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Dr Ashish Misra links high cholesterol and dementia on 10 News First

Scientists at the Heart Research Institute (HRI) have made a world-first breakthrough discovery, linking high cholesterol with an increased risk of dementia for the first time.

The research could see doctors soon be able to calculate a person’s risk of dementia by testing their cholesterol levels through an inexpensive and easy blood test.

The research led by HRI's Dr Ashish Misra, Unit Leader of the Atherosclerosis and Vascular Remodelling team, analysed the data of 17 global studies, involving more than a million patients under the age of 65.

Dr Misra said the findings could be a game changer in reducing our risk of cognitive decline as well as improving our overall health.

“This is a really exciting discovery because we’ve found the association between cholesterol and dementia. Until now we haven’t known high cholesterol was a risk factor for dementia, but we’ve found a link: “bad” cholesterol aggregates a protein called tau between neurons, which cross the blood-brain barrier and can lead to dementia,” Dr Misra said.

This is the first time we’ve been able to say cat­e­gor­i­cal­ly that there’s a direct link between what we eat and our cog­ni­tive decline,” he said.

Cholesterol is a type of fat (or lipid) that plays an important role in the body, helping to make hormones, vitamin D, and substances that aid in digestion. However, too much “bad” cholesterol from a high fat diet or dyslipidaemia, where there’s an imbalance of lipid levels in the blood, can be deadly.

If there's too much cholesterol in the blood, the cholesterol can form plaques that collect on the artery walls, causing them to become narrow and even blocking them, reducing blood flow and increasing the risk of a stroke.

Experts say once plaque develops on the arteries it is near impossible to dissolve completely.

“Unfortunately, there’s no magic drug to get rid of the plaque on your arteries. We need to learn to live with it and help it dissolve over time through improved diet and a healthy lifestyle.”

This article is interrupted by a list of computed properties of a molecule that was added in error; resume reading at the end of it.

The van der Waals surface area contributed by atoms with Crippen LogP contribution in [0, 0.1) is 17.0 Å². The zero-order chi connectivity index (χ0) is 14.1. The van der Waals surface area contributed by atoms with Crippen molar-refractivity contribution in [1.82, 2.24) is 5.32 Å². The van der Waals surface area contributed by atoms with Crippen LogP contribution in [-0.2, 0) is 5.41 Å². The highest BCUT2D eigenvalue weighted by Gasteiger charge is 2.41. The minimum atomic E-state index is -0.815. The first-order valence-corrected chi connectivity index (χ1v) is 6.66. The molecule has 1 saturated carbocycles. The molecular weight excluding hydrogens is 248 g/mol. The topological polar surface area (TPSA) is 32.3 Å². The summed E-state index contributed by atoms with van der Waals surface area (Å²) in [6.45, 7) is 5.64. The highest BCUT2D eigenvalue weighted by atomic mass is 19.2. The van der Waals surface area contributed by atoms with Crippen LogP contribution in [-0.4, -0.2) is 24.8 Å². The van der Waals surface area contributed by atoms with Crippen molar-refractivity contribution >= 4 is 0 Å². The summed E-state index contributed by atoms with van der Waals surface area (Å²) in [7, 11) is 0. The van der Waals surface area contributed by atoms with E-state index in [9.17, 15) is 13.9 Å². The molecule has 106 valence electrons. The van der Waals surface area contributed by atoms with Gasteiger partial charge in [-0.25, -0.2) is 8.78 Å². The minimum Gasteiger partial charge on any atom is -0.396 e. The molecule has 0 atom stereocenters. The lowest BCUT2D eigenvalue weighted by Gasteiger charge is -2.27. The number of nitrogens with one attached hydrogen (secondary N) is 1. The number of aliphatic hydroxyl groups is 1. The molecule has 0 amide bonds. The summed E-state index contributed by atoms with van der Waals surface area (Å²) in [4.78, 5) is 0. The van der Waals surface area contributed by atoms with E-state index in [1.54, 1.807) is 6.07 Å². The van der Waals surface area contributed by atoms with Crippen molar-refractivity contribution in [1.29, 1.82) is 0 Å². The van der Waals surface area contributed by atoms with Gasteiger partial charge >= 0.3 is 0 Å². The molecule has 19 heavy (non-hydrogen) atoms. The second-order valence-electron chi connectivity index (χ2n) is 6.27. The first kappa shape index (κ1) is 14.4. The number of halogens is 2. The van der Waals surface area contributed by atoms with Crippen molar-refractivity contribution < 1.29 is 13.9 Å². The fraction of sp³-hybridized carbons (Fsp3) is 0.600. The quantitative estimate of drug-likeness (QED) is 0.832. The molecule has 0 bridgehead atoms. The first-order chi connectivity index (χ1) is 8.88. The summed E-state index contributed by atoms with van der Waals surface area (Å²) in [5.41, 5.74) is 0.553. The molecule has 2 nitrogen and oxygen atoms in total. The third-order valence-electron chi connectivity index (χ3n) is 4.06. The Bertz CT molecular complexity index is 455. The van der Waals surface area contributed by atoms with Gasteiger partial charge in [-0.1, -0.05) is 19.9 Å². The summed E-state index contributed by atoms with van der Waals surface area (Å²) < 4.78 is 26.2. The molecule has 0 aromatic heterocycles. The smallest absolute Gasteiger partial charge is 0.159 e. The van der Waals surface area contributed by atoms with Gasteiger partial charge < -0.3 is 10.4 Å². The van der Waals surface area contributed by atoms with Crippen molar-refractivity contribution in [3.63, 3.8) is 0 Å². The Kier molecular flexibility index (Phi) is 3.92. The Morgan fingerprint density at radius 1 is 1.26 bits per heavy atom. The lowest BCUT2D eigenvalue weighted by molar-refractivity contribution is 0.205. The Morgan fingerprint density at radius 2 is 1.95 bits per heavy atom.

Dr Misra said this discovery is not only about extending a person’s life but giving them a better quality of life.

Liv­ing longer is not impor­tant if you are not liv­ing healthy,” he said.

Up to 40 per cent of a person’s dementia risk can be attributed to modifiable risk factors, with evidence that the effects of dementia begin 10 to 20 years before clinical symptoms emerge.

“Mild cognitive impairment (MCI) is considered to be an ‘at-risk’ stage for dementia, with the decline in cognitive function beyond what is expected for normal aging. More than 50 per cent of MCI patients progress to dementia within five years.

“It’s very exciting to know that if we can classify someone as high risk by checking their blood work for high cholesterol in their 50s, then we can look at their diet as a way of managing and even reducing their risk of dementia.

“Better still, it’s a low-cost intervention. It’s checked with a blood test so it’s easy to detect,” Dr Misra said.

Dementia is a neurodegenerative disease that causes the gradual impairment of brain function, which could impact a person’s memory, speech, cognition (thought), personality, behaviour and mobility.

The Australian Institute of Health and Welfare estimates there were between 401,300 and 487,500 Australians living with dementia in 2022. That equates to 15 Australians in every 1,000, and increases to 84 people with dementia per 1,000 for Australians aged 65 and over.

With an ageing and growing population, that figure is projected to more than double by 2058 to 849,300 people.

“There is substantial interest in identifying early to midlife interventions that may prevent lifetime occurrence of dementia,” he said.

Dr Misra said the next step is to find out how to reduce and treat the cholesterol (lipids) and compare the results with a drop in cognitive decline.

Header image: Dr Ashish Misra

Dr Misra on Ch 7 News

Other media coverage

SBS News, "Game-changer: How what we eat can increase our risk of dementia", 18 March 2023

The New Daily, "There’s a direct link: Australian team proves dementia is tied to cholesterol", 18 March 2023

6PR 882 Radio, 16 March 2023

The Australian, "Dementia linked to high cholesterol", 16 March 2023


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